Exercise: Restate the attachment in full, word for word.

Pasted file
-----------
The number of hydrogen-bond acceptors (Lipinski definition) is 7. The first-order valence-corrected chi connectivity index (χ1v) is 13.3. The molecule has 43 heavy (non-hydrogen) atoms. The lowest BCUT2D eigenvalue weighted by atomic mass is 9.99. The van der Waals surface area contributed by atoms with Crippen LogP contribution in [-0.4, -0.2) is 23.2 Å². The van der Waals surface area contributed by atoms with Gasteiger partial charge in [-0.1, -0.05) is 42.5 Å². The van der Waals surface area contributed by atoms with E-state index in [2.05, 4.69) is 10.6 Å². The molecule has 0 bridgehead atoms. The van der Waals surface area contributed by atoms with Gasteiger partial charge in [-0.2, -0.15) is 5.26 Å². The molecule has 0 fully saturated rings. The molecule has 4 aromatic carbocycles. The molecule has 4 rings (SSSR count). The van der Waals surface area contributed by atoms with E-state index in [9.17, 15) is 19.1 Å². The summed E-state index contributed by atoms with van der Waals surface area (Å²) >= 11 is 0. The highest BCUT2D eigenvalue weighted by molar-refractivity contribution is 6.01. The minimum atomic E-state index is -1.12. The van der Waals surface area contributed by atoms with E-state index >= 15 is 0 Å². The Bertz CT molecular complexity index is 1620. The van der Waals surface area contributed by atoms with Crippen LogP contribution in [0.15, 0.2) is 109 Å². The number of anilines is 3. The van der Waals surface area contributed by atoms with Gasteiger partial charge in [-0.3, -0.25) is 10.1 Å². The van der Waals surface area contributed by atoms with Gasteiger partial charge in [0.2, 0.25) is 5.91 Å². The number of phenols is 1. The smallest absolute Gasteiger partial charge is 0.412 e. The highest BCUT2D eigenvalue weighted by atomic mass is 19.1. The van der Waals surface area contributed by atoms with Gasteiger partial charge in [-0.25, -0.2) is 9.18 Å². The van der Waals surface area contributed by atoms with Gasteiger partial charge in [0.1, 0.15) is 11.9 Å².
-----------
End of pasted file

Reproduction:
The number of hydrogen-bond acceptors (Lipinski definition) is 7. The first-order valence-corrected chi connectivity index (χ1v) is 13.3. The molecule has 43 heavy (non-hydrogen) atoms. The lowest BCUT2D eigenvalue weighted by atomic mass is 9.99. The van der Waals surface area contributed by atoms with Crippen LogP contribution in [-0.4, -0.2) is 23.2 Å². The van der Waals surface area contributed by atoms with Gasteiger partial charge in [-0.1, -0.05) is 42.5 Å². The van der Waals surface area contributed by atoms with E-state index in [2.05, 4.69) is 10.6 Å². The molecule has 0 bridgehead atoms. The van der Waals surface area contributed by atoms with Gasteiger partial charge in [-0.2, -0.15) is 5.26 Å². The molecule has 0 fully saturated rings. The molecule has 4 aromatic carbocycles. The molecule has 4 rings (SSSR count). The van der Waals surface area contributed by atoms with E-state index in [9.17, 15) is 19.1 Å². The summed E-state index contributed by atoms with van der Waals surface area (Å²) >= 11 is 0. The highest BCUT2D eigenvalue weighted by molar-refractivity contribution is 6.01. The minimum atomic E-state index is -1.12. The van der Waals surface area contributed by atoms with E-state index >= 15 is 0 Å². The Bertz CT molecular complexity index is 1620. The van der Waals surface area contributed by atoms with Crippen LogP contribution in [0.15, 0.2) is 109 Å². The number of anilines is 3. The van der Waals surface area contributed by atoms with Gasteiger partial charge in [-0.3, -0.25) is 10.1 Å². The van der Waals surface area contributed by atoms with Gasteiger partial charge in [0.2, 0.25) is 5.91 Å². The number of phenols is 1. The smallest absolute Gasteiger partial charge is 0.412 e. The highest BCUT2D eigenvalue weighted by atomic mass is 19.1. The van der Waals surface area contributed by atoms with Gasteiger partial charge in [-0.25, -0.2) is 9.18 Å². The van der Waals surface area contributed by atoms with Gasteiger partial charge in [0.1, 0.15) is 11.9 Å².